View limited recording information from the last five years online.

  1. Find your property on the property information search.
  2. Click “Recent recording history” in the search results section.

Records may not be complete based on our current recording status and subject to variances in real property and tax legal descriptions.

For access to additional recording information, review our online access options in the drawer on this page.

Restrictive covenants are restrictions on the use of land detailed in the body of recorded legal documents. In the past (primarily between 1910 and 1960) these were sometimes used to restrict the sale, lease, or transfer of property to specific groups based on race, religion, ethnicity, sex, disability and other groups.

These restrictive covenants against protected classes are illegal and no longer enforceable after various court rulings and legislation, beginning in 1948. Statute now allows for property owners to file a discharge disavowing past inclusion of discriminatory covenants in their property’s history (Minnesota Statute 507.18, subd. 5).

The County Board passed a resolution disavowing the use of restrictive covenants for this purpose. Read the resolution (PDF).

How to check for restrictive covenants

  • Mapping Prejudice – this is not a definitive list of properties, but it is the most comprehensive.
  • Recent recording history search – per the County Board resolution, notice has been provided in the Abstract tract against all (both Abstract and Torrens) land potentially containing restrictive covenants in a property’s history based on Mapping Prejudice research.
  • Just Deeds – property owners or the public can get free legal and title services, including finding and disavowing restrictive covenants.
  • Consult a licensed abstract professional or a title company who is familiar with researching real property records.

What to do if you find these restrictive covenants

Because restrictive covenants affecting protected classes are no longer enforceable, you can choose to do nothing, or you can act based on whether your property’s land type is abstract or Torrens.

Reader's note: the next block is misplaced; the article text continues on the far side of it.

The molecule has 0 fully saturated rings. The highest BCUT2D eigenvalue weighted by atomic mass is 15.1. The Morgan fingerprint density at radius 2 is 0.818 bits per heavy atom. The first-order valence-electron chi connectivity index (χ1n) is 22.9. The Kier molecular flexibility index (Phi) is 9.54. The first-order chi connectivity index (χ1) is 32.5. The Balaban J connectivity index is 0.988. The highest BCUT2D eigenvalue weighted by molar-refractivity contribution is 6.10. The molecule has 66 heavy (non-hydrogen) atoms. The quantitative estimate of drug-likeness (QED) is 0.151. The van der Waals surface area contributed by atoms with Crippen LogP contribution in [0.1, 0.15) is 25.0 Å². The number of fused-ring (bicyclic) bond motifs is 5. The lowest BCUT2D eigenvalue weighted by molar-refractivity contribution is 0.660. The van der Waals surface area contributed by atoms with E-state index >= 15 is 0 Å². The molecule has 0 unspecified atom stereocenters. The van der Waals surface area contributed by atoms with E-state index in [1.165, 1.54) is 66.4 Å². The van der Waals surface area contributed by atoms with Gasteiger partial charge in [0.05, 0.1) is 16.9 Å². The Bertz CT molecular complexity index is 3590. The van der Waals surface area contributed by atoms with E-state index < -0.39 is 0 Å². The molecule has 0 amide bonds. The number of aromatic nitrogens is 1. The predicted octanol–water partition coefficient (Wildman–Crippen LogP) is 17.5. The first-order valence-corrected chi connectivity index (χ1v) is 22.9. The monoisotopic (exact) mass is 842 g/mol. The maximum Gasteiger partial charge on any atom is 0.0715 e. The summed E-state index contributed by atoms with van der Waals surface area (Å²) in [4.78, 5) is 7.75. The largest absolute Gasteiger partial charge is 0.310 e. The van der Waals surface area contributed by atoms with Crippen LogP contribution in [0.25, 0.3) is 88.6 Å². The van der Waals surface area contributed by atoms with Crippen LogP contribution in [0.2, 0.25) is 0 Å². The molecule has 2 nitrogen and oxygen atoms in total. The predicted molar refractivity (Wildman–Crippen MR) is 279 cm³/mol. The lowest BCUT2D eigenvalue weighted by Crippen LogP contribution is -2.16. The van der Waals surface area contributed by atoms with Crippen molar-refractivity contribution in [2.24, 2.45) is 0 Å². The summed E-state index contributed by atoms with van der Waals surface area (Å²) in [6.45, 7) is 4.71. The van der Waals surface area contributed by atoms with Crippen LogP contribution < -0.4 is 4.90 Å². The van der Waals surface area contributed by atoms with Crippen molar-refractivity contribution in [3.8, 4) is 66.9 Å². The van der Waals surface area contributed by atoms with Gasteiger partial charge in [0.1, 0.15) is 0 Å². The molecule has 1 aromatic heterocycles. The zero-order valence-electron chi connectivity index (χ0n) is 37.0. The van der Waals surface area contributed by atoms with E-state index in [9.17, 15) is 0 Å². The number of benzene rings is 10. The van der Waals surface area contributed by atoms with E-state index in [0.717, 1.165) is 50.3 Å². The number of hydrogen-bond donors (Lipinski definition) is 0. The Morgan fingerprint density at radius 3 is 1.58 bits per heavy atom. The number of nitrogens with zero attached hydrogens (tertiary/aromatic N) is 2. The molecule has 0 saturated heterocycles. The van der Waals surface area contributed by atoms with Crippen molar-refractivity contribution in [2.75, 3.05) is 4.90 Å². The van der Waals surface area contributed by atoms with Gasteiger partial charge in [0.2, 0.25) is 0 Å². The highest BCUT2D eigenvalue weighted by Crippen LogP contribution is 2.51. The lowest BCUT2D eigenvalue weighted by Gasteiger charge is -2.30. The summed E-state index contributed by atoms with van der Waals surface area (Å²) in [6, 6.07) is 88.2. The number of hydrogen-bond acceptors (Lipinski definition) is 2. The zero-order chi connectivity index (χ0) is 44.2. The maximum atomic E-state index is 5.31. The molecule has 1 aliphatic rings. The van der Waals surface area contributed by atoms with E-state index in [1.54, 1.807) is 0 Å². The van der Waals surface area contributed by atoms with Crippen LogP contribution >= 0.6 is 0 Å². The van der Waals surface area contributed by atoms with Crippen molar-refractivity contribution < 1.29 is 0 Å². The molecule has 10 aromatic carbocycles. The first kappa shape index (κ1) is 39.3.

• Torrens – most of these restrictive covenants have already been removed or will automatically be removed upon the next transfer of title. For information on how to remove one, see how to request an examiner's directive.
  • Abstract – you can disavow it by contacting Just Deeds or take the following steps.

Obtain the following information from the document containing the restrictive covenant affecting protected classes:

  • Document number
  • Date of recording
  • Names of owners
  • Legal description

Complete the "Discharge of Restrictive Covenant Affecting Protected Classes" form.

Have the form notarized.

Record the document with Hennepin County (See Conventional and eRecording information section). There is no fee for this type of recording.

If you recorded it in Hennepin County, you can obtain a copy of a DD214 military separation.

If the separation was recorded in a different Minnesota county or if there is uncertainty if/where it was recorded, contact the Veterans service office.

Federal data governance regulations require that military separations be available only to the veteran or those with a tangible interest (spouse, family member, etc.). There is no cost to obtain certified copies of this document for those with proof of tangible interest.